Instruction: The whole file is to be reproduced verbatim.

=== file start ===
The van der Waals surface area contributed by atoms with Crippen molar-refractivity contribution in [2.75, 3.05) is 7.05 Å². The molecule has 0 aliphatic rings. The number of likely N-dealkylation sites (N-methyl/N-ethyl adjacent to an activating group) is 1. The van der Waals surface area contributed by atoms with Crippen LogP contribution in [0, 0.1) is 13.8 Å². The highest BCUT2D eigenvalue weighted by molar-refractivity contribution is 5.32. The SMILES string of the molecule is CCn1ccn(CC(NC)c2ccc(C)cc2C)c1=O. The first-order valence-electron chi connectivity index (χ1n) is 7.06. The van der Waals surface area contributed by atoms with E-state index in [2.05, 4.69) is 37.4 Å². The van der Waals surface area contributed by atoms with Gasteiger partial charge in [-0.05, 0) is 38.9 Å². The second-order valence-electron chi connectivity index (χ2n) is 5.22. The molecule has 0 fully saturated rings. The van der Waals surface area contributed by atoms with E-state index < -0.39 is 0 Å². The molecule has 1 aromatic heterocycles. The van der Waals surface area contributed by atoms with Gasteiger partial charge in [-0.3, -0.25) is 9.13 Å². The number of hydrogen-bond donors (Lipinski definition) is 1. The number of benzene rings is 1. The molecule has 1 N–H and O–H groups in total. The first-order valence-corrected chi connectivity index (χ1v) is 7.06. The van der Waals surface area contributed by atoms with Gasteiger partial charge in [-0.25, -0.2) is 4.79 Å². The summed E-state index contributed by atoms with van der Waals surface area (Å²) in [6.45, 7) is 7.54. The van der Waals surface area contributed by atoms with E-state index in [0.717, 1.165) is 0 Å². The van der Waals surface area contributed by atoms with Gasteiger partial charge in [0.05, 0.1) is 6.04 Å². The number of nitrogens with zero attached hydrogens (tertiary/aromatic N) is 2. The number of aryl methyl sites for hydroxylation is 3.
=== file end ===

The van der Waals surface area contributed by atoms with Crippen molar-refractivity contribution in [2.75, 3.05) is 7.05 Å². The molecule has 0 aliphatic rings. The number of likely N-dealkylation sites (N-methyl/N-ethyl adjacent to an activating group) is 1. The van der Waals surface area contributed by atoms with Crippen LogP contribution in [0, 0.1) is 13.8 Å². The highest BCUT2D eigenvalue weighted by molar-refractivity contribution is 5.32. The SMILES string of the molecule is CCn1ccn(CC(NC)c2ccc(C)cc2C)c1=O. The first-order valence-electron chi connectivity index (χ1n) is 7.06. The van der Waals surface area contributed by atoms with E-state index in [2.05, 4.69) is 37.4 Å². The van der Waals surface area contributed by atoms with Gasteiger partial charge in [-0.05, 0) is 38.9 Å². The second-order valence-electron chi connectivity index (χ2n) is 5.22. The molecule has 0 fully saturated rings. The van der Waals surface area contributed by atoms with E-state index < -0.39 is 0 Å². The molecule has 1 aromatic heterocycles. The van der Waals surface area contributed by atoms with Gasteiger partial charge in [-0.3, -0.25) is 9.13 Å². The number of hydrogen-bond donors (Lipinski definition) is 1. The number of benzene rings is 1. The molecule has 1 N–H and O–H groups in total. The first-order valence-corrected chi connectivity index (χ1v) is 7.06. The van der Waals surface area contributed by atoms with Gasteiger partial charge in [-0.25, -0.2) is 4.79 Å². The summed E-state index contributed by atoms with van der Waals surface area (Å²) in [6.45, 7) is 7.54. The van der Waals surface area contributed by atoms with E-state index in [0.717, 1.165) is 0 Å². The van der Waals surface area contributed by atoms with Gasteiger partial charge in [0.05, 0.1) is 6.04 Å². The number of nitrogens with zero attached hydrogens (tertiary/aromatic N) is 2. The number of aryl methyl sites for hydroxylation is 3.